In a ground-breaking decision, the Second Circuit took the extraordinary step of overruling one of its own holdings, concluding that the government could not use the Federal Debt Collection Procedures Act (“FDCPA”) as a basis to sue Carter Ledyard’s clients. As the Court explained, the FDCPA is much more limited in scope than the government claimed, and it simply does not allow the government to collect money owed to a private party.
Carter Ledyard’s clients hired a foreign employee under the H-1B visa program and she later alleged that she had not been paid all of the wages required by the federal regulations governing the program. The United States commenced a lawsuit in federal district court, basing its claim for recovery of the wages owed on the FDCPA. The district court acknowledged language in the FDCPA appearing to limit its scope to recovery of amounts “owing to the United States,” but relying on N.L.R.B. v. E.D.P. Medical Computer Systems, Inc., 6 F.3d 951 (2d Cir. 1993), the court granted the government’s motion for summary judgment. In E.D.P., the Second Circuit had held, 28 years earlier, that the National Labor Relations Board could use the FDCPA to collect back-pay owed to an employee where the employee’s wages are a function of government regulation.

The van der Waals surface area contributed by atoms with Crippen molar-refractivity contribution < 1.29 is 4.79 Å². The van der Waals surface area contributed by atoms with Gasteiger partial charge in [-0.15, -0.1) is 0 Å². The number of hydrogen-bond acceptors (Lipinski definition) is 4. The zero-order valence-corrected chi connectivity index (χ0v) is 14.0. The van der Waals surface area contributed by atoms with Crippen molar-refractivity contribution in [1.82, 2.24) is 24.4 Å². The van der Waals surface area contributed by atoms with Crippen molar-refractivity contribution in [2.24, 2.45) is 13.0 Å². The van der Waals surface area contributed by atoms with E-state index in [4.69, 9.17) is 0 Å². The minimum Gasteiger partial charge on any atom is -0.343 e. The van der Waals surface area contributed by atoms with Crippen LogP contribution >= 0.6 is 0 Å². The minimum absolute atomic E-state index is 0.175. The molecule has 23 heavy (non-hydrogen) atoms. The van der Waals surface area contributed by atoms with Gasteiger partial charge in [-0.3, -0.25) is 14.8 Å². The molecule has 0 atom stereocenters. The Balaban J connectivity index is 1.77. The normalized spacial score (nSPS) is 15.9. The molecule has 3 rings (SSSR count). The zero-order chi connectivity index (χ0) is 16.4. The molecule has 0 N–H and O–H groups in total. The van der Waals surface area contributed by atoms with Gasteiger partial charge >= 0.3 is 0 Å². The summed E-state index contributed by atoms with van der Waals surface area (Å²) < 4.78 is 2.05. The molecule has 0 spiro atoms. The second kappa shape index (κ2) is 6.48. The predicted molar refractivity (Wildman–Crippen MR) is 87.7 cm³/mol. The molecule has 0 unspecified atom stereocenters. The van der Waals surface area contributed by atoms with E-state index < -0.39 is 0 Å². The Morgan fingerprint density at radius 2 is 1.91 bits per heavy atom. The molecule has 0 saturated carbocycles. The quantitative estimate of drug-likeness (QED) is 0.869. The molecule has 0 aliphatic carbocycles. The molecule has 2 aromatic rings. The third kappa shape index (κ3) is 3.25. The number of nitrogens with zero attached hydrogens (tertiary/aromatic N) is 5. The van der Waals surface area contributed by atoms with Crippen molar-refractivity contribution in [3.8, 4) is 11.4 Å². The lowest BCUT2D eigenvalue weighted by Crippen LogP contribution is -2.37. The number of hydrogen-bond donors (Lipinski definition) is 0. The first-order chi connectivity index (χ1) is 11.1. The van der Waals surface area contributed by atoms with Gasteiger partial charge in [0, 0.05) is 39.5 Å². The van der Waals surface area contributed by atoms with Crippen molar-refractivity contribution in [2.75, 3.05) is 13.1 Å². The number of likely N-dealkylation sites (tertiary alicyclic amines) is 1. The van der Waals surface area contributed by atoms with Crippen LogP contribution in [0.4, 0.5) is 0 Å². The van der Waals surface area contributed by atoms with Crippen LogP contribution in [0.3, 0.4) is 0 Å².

Carter Ledyard appealed to the Second Circuit, arguing primarily that E.D.P. had been wrongly decided and that the FDCPA does not authorize collection lawsuits by the government unless the amounts allegedly owed are owed to the government directly. The Second Circuit agreed with Carter Ledyard and reversed, holding that the government may only use the FDCPA to collect a debt when it has a “direct financial stake in recovering” the amount due – and not to collect money owing to a private party. In so holding, the Second Circuit explicitly overruled E.D.P., describing it as having been “wrongly decided” and noting that it had no support in the FDCPA’s statutory language or legislative history. In overruling one of its own holdings, the panel took a step that is exceedingly rare and, in this case, required the unanimous consent of every active judge on the Second Circuit.
Alan Lewis, Leonardo Trivigno and Nicholas Tapert wrote the appellate briefs. Mr. Lewis argued the appeal.